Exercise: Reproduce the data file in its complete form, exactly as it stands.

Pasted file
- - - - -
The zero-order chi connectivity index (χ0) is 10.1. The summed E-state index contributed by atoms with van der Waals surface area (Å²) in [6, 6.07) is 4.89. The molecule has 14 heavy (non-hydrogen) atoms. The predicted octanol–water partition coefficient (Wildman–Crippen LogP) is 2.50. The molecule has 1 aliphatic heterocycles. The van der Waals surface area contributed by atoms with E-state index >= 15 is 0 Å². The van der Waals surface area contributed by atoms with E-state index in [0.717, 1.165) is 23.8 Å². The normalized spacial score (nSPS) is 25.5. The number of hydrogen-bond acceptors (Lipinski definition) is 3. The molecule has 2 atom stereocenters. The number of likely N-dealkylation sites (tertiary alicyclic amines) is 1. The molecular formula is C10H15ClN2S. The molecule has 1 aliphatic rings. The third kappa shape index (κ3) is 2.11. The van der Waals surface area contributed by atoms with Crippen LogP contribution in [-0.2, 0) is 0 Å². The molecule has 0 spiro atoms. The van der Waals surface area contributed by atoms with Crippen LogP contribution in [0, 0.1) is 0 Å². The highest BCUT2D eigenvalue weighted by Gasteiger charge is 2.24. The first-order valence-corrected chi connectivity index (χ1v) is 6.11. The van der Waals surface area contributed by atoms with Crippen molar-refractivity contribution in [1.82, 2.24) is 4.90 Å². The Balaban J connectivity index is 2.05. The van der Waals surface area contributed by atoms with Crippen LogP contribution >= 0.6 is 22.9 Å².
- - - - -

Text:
The zero-order chi connectivity index (χ0) is 10.1. The summed E-state index contributed by atoms with van der Waals surface area (Å²) in [6, 6.07) is 4.89. The molecule has 14 heavy (non-hydrogen) atoms. The predicted octanol–water partition coefficient (Wildman–Crippen LogP) is 2.50. The molecule has 1 aliphatic heterocycles. The van der Waals surface area contributed by atoms with E-state index >= 15 is 0 Å². The van der Waals surface area contributed by atoms with E-state index in [0.717, 1.165) is 23.8 Å². The normalized spacial score (nSPS) is 25.5. The number of hydrogen-bond acceptors (Lipinski definition) is 3. The molecule has 2 atom stereocenters. The number of likely N-dealkylation sites (tertiary alicyclic amines) is 1. The molecular formula is C10H15ClN2S. The molecule has 1 aliphatic rings. The third kappa shape index (κ3) is 2.11. The van der Waals surface area contributed by atoms with Crippen LogP contribution in [-0.2, 0) is 0 Å². The molecule has 0 spiro atoms. The van der Waals surface area contributed by atoms with Crippen LogP contribution in [0, 0.1) is 0 Å². The highest BCUT2D eigenvalue weighted by Gasteiger charge is 2.24. The first-order valence-corrected chi connectivity index (χ1v) is 6.11. The van der Waals surface area contributed by atoms with Crippen molar-refractivity contribution in [1.82, 2.24) is 4.90 Å². The Balaban J connectivity index is 2.05. The van der Waals surface area contributed by atoms with Crippen LogP contribution >= 0.6 is 22.9 Å².